Berkeley, Oakland, and Gustine, CA. That same year he led a program to treat poor children in the Oakland-Berkeley area and married Clara Kasky, a graduate of the University of California, Berkeley and a concert pianist. The couple had two children. Dr. Carrington died circa 1927 at the age of 52.

King Noradom was not the only monarch of the era who relied on American dentists. At the turn of the 20th century, American dentistry was way ahead of other dental health systems worldwide. A 1911 New York Times article stated in the mid to late 1800s "dentistry was in a crude state, and Europe was far behind America in its advancement."

Some of the other prominent American dentists who served the world's royalty include Dr. Alonzo Sylvester, the dentist to Kaiser Wilhelm II of Germany; Dr. H.V. Wallison, who serviced Czar Nicholas II of Russia; and Dr. E.W. Thomas, who served Austria-Hungarian Emperor Franz Joseph and was reported to know "the emperor better than any of his ministers."

In Madrid, Dr. Florestan Aguilar, Spanish by birth but educated at the Philadelphia Dental College, serviced the needs of the Spanish court, and Dr. N.S. Jenkins served the kings of both Saxony (a German state) and Savoy (now a region of France).

By far the most famous American dentist to the kings was Dr. John Henry Evans who consulted with King Dom Pedro of Portugal (and Brazil), Czarina Alexandra II, Ottoman Sultan Abdul Hamid, and Pope Pius IX. His most prominent patient was the French Emperor Napoleon III. Dr. Evans was instrumental in assisting the emperor's wife, Empress Eugénie, to escape France when her husband was deposed at the end of the Franco-Prussian war, but his patients were not played by Yule Brynner and Deborah Kerr.


Dow LS. Anna Leonowens: A Life Beyond the King and I. Nova Scotia, Canada: Pottersfield Press; 1991.
Landon M. Anna and the King of Siam. London, U.K.: Trubner & Co.; 1870.

Newspaper/journal articles:
Clad in classic cap and gown. San Francisco Call. June 19, 1896: 18.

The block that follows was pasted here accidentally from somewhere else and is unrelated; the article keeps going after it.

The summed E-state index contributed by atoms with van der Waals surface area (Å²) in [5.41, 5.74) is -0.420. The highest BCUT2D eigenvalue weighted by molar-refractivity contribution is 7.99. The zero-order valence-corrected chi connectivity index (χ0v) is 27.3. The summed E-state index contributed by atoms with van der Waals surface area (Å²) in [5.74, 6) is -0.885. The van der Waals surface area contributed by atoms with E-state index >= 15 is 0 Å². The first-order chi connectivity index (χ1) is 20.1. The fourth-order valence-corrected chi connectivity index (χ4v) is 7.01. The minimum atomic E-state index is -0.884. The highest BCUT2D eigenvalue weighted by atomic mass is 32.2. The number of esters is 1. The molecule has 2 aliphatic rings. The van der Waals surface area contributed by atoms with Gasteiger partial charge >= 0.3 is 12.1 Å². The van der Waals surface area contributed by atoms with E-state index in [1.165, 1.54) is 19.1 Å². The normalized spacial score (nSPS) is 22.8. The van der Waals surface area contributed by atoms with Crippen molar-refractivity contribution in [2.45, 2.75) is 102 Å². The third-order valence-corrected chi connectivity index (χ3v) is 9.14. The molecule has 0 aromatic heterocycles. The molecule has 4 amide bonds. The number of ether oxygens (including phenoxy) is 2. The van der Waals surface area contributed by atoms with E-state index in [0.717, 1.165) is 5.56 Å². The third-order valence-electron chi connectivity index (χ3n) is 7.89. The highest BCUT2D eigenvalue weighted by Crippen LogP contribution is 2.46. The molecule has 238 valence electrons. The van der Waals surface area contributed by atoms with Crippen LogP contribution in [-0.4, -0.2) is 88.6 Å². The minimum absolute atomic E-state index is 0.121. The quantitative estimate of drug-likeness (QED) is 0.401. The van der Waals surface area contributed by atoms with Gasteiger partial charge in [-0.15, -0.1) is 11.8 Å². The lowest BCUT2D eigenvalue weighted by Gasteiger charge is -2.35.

College notes: College of Dentistry, University of California. Pacific Dental Gazette, January 1910: 120. Accessed December 4, 2013.

College of Dentistry Announcement for 1910-1911. University of California Bulletin. April 1910; 3(7):41.

Anna Leonowens, the governess to the king of Siam's children, observed that within the king's harem: "nearly all were young ... [and] ... most would be positively attractive but for their ingeniously ugly mode [of] blackening the teeth."

Another painful custom of the time among Cambodians was to shorten teeth. This was accomplished by placing "a small block of wood [which was used] as a bite block." The native dentist then proceeded with a "coarse mechanic's file to shorten the anterior teeth." If the tooth proved to be too hard for the file, a saw would be used "with painful destruction of the soft parts." The entire process took about two hours.
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Dr. Paul Carrington
and the king's teeth
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King Noradom I (1834-1904)
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Dr. Carrington remained at the palace for two months. When he departed, newspapers reported, the king "wept on the doctor's neck" at a banquet thrown in his honor. He was also given a badge with the king's emblem on it, a gold cigar holder, and was thanked "effusively."

He remained a member of the king's staff and was under contract to travel back to the Cambodian capital "whenever his majesty's teeth began to ache [too much]."

Dr. Carrington returned to the U.S. around 1910 and was appointed curator of the University of California Dental Museum. He also maintained private practices in